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Queens Leads With Record Low in Traffic Fatalities as 2017 Marked Safest Year on Record

Jan. 8, 2018 By Nathaly Pesantez

Queens saw the fewest traffic fatalities in 2017 among the five boroughs in a year the city is calling the safest on record.

Pedestrian fatalities dropped 32 percent last year, according to Mayor Bill de Blasio’s announcement made earlier today. In 2017, 214 people, 101 of them pedestrians, died in traffic crashes compared to 231 people in 2016. Of the 231 people, 148 were pedestrians.

In Queens alone, 59 fatalities were recorded in 2017 compared to 65 in 2016, setting a new record low in traffic deaths for the borough. The prior record low for the borough was in 2011, which saw 63 fatalities.

Mayor de Blasio credits the fourth consecutive year of declining traffic fatalities to his Vision Zero initiative, which launched in 2014.

“Vision Zero is working,” de Blasio said. “The lower speed limit, increased enforcement and safer street designs are all building on each other to keep New Yorkers safe.”

Other Vision Zero highlights include continued work along Queens Boulevard, which saw a third consecutive year without a pedestrian or cyclist fatality in 2017.

“Queens Boulevard is proof that longstanding notions of intractable problems can be solved with determination, perseverance and fresh thinking,” said New York City Council Member Jimmy Van Bramer.

Fatalities have dropped 28 percent since 2013, according to the city, with pedestrian deaths dropping by 45 percent since.

While pedestrian deaths have dropped, 2017 saw an increase in motorcyclist and motor vehicle deaths, with 33 and 57 recorded deaths, respectively, from 19 and 46 in 2016. Last year also proved the deadliest year for bicyclists, with 23 deaths compared to 18 in 2016.

“In 2017, under the Mayor’s leadership, DOT’s work helped fuel a historic drop in pedestrian fatalities…” said DOT Commissioner Polly Trottenberg. “However, the number of lives lost on our streets is still too high, including the increases in fatalities we saw this year among cyclists, drivers and motorcyclists.  We know we have much more work to do to fully achieve Vision Zero.”

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13 Comments

A Woodsider

This picture is such a fake! I live off Queens Blvd., where this picture represents. Between 58th and 56th Street. NEVER see people walking in bike lane! Hardly ever see bikes in bike lane! Usually they are going in wrong direction! That is what gets my attention! I drive or walk Queens Blvd. every day. Razi School is there, school buses and vehicles are usually there on school days.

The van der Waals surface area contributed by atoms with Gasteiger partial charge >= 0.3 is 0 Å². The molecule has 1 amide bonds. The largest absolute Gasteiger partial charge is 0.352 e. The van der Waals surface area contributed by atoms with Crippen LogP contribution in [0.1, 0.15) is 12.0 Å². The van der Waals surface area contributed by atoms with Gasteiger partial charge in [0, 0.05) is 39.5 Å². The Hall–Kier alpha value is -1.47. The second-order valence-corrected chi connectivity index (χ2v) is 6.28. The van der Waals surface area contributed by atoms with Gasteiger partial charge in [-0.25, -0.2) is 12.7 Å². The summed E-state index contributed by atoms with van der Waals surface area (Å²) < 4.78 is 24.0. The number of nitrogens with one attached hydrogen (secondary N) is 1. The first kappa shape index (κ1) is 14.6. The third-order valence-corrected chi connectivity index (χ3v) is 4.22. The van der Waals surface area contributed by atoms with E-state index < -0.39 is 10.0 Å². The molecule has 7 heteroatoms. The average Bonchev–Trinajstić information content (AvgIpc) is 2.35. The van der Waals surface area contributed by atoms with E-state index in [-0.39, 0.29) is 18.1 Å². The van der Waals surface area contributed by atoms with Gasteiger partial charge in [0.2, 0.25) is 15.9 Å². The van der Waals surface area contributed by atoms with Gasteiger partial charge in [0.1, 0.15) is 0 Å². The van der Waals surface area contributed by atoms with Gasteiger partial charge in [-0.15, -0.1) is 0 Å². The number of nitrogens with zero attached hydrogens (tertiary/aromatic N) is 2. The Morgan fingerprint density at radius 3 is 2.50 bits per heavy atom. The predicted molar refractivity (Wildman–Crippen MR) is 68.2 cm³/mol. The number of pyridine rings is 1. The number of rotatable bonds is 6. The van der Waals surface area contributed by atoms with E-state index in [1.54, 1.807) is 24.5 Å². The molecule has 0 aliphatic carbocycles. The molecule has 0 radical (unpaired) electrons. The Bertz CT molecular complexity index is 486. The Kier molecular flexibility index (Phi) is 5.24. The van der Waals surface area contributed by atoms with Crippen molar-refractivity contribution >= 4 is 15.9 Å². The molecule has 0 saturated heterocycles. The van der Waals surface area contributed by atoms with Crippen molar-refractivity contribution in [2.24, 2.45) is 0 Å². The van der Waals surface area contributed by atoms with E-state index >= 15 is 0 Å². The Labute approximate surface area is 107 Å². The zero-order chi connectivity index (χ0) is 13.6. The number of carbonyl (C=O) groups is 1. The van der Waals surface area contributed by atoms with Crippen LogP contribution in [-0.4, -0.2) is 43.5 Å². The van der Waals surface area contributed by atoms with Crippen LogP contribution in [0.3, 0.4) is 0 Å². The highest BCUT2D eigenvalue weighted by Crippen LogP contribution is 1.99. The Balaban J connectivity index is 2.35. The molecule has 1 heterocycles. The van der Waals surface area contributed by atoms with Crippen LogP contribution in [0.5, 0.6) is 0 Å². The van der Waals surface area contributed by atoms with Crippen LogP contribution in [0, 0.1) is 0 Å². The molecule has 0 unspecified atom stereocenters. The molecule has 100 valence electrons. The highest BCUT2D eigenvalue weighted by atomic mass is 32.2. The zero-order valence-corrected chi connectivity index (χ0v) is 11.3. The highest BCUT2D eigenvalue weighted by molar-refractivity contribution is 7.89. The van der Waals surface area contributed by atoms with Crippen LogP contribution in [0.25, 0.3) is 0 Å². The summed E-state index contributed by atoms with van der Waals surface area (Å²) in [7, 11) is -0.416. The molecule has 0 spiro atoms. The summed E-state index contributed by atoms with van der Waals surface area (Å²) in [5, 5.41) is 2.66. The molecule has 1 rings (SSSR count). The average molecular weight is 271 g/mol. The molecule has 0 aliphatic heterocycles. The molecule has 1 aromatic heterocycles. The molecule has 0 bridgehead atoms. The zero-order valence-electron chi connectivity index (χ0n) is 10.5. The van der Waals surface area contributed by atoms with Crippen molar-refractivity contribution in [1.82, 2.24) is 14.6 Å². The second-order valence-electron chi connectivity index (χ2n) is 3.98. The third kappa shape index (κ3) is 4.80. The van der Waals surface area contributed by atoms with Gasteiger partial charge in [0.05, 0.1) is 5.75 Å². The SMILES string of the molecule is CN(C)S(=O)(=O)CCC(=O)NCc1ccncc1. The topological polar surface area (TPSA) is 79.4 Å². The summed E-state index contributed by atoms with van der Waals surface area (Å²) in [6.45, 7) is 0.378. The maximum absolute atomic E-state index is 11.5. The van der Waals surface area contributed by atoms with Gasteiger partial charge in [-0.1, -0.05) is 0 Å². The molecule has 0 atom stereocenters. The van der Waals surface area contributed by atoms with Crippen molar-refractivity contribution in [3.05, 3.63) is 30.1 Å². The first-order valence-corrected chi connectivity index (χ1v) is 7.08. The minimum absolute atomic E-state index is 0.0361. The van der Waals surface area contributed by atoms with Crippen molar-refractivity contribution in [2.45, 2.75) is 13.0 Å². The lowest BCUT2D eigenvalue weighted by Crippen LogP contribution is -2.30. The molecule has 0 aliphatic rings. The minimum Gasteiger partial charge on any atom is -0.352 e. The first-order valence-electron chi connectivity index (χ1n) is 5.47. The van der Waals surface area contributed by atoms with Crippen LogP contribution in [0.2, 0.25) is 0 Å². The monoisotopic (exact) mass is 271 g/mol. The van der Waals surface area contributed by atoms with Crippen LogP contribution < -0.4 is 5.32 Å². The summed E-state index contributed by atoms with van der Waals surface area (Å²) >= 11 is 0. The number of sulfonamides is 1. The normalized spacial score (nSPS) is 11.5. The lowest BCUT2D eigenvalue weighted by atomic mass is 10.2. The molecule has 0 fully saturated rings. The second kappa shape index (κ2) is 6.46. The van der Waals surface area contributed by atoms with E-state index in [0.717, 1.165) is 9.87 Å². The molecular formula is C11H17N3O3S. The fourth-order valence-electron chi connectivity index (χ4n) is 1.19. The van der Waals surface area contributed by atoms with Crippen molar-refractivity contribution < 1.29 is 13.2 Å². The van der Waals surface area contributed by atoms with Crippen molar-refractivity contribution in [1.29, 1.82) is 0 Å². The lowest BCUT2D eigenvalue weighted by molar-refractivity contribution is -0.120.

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SuperWittySmitty

I use the bike lane on QB quite often (not so much during Jan/Feb.) My dentist is on 61st street, I go to the bike shop on Roosevelt & 65th, and I also like Staples. The bike lane is great and much safer than biking on Roosevelt Avenue. Additionally, traffic is calmer since the bike lanes were added. Win win!




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Anonymous

Are we not living in the same Borough/neighborhood? Cars are a menace! And in Western Queens not the primary form of transportation. We need protected bus lanes, bike lanes, pedestrian islands, speed bumps, anything and everything to prevent reckless driving. This city is WAY too densely populated for the amount of car traffic. It’s not sustainable and it literally KILLS people.




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Anonymous

This photo was created for the presentation introducing the bike lane plan, so yes, it’s photoshopped but not part of some conspiracy. That doesn’t change the fact that street calming measures (like narrowing roads and installing protected bike lanes) save lives. And these numbers ARE for the entire borough. Not only Queens Blvd.




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really really stable genius president

vision zero is a stupid name, if you had zero vision you’d be mowing down pedestrians and cyclists left and right.




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Me

Also known as patting themselves in the back, meanwhile I’ve NEVER ever seen anyone walk there, when there is a perfectly fine sidewalk, not only that there is never more than 1 or 2 bikers in any given hour biking through there. This above fake photoshop ridden picture makes it look like a beach town or some kind of scenic route, well there is some scenery — of a cemetery on the other side of the road.

Also who would have thought making cars go slower by installing ticket traps would reduce the accidents!? WOW. It has nothing to do with bike lanes, of course narrower roads mean less cars, slower cars, but I wish they had the guts to share the traffic fatalities everywhere, not just queens blvd. PS: There are no bike lanes on queens blvd from 40th to 33rd, what’s happening there?




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Native New Yorker

Between 40th and 33rd, Queens Blvd, traffic does the job of slowing down vehicles. If cars aren’t speeding, it makes it less likely for pedestrians and cyclists to be killed.




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Anonymous

as usual great photo-op – there has never been so many bikes nor people on these bike lanes — such a fib




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Anonymous

The previous low was before DeBlasio was in office. SS Post should show a real photo of Queens Blvd and not an artist’s rendering. You probably wouldn’t find anyone in the bike lanes in a real photo.




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SuperWittySmitty

I’ll take a selfie & send it to you, okay? I see other bicyclists using it all the time. I never see you, so no wonder you are missing it all.




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